I pick up a Burger King; a little explanation is required here. I don’t eat fast food at home yet, I’ve been traveling for over six-weeks and I just want a little taste of America. (So put your judgy-wudgy pants away. One Whopper won’t kill me.)
As I walk down Muzeum Street, police line both sides. When I go to cross to the side of the street my hotel is located on, I’m stopped by a police officer indicating that I’m not allowed to cross now.
“But my hotel is there,” I say.
He waves me to go down the street but I see police all along the street preventing people from crossing. I finally accept the inevitable and stand there eating my Whopper. Protesters carry signs and flags in preparation for Mrs. Merkel to pass by. I speak with protestor Sándor Hegedüs, President of the European Federalists of Hungary, who tells me the protest has little to do with Angela Merkel and much to do with Viktor Orbán, the Prime Minister of Hungary. Many are unhappy with him as they view him as right-wing and feel that he’s straying from the EU. They’re nervous as Vladimir Putin, President of Russia, will visit here in two-weeks. Remember, Hungary is still not using the Euro and the Ukraine had recently made a decision – going towards Russia or towards the EU – just before Russia invaded them. I’m glad I’ll be here for Putin’s visit and will search for locations of demonstrations.
We watch as police surround a man carrying a cardboard sign showing a swastika with a red-line drawn through it. It’s illegal to show the sign of the swastika here in Hungary and police are questioning him. He explains that the red line shows that he doesn’t want this for his country. After a few minutes, they allow him to leave.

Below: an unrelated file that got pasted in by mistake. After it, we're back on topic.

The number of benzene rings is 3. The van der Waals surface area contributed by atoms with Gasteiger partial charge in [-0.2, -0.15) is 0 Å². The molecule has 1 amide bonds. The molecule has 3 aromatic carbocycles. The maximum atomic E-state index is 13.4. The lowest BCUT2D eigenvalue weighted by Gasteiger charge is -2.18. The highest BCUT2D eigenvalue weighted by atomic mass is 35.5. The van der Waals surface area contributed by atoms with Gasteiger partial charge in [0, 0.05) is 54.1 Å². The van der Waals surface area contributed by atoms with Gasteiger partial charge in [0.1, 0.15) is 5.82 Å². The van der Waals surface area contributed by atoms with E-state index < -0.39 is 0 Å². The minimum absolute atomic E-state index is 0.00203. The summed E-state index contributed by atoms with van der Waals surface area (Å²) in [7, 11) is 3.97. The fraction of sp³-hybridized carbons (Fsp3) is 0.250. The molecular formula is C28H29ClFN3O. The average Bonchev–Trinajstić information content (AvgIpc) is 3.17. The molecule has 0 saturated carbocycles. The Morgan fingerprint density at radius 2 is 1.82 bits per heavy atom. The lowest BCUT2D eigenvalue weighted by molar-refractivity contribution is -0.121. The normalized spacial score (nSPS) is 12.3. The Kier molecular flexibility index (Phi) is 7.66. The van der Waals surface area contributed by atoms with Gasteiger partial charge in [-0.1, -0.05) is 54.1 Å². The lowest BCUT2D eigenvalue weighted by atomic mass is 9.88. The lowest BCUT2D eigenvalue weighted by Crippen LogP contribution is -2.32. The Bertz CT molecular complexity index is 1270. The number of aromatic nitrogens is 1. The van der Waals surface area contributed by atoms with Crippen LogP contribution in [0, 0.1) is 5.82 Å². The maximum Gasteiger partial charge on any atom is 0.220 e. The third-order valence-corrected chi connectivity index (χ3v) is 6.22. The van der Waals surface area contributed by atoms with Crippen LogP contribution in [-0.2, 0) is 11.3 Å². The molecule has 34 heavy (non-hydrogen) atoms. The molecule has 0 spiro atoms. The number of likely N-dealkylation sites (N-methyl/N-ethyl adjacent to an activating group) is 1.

I stop by my hotel, change my clothes, and head down to the Danube. The hotel staff says I should take the bus or trams as my destination is a thirty-minute walk. This is a beautiful city to walk in and I see no reason not to take advantage of that.
The lights of the city give me energy and, with no police to stop me every five feet, I breathe in the city. I have no time to go to Buda to check out the apartment as, tonight, I’m taking a cruise down the Danube. I walk to Dock 7 and board the Legend river cruise. With glass windows surrounding its two decks, there’s no problem getting a full-view of the city while staying warm (go upstairs if you can). The headsets provide commentary in a variety of languages and the waitress provides a variety of drinks. We see Buda Castle , the Matthias Church, the Hungarian Academy of Arts and Sciences and the striking Hungarian Parliament building. The Budapest Panorama was designated a UNESCO World Cultural Heritage site. It’s a full moon tonight and the city is lit up like me after a few margaritas. This might just be the most beautiful city in the world. If you come to Budapest (and you must), you should do a nighttime Danube River cruise. You won’t forget it.After an hour, a glass of wine, and an unforgettable view, I step off the boat and stop at a Thai restaurant nearby, where I meet Terry, a gentleman from Detroit who’s here on business, along with a man from Mexico (crap, what’s his name?) who he supervises. They notice that I speak English to the waitress and invite me to join them for dinner. I order my food, a Thai iced tea and a glass of tap water. The waitress looks at me and says, “Tap water? We don’t even drink tap water.”
I consider her statement and decide that I’ll be eating and drinking worse things along the way (I’ve already tried conch penis in the Bahamas) and tell her I’m a simple girl and I’ll take my chances.
Both Terry and uh, Mr. Mexico are really interesting and we have delicious food and entertaining conversation. It’s one of those lovely, long dinners that make you feel both satisfied and sleepy afterwards.
I head out for the walk back to my hotel, breathing in my new love – this wonderful city of Budapest.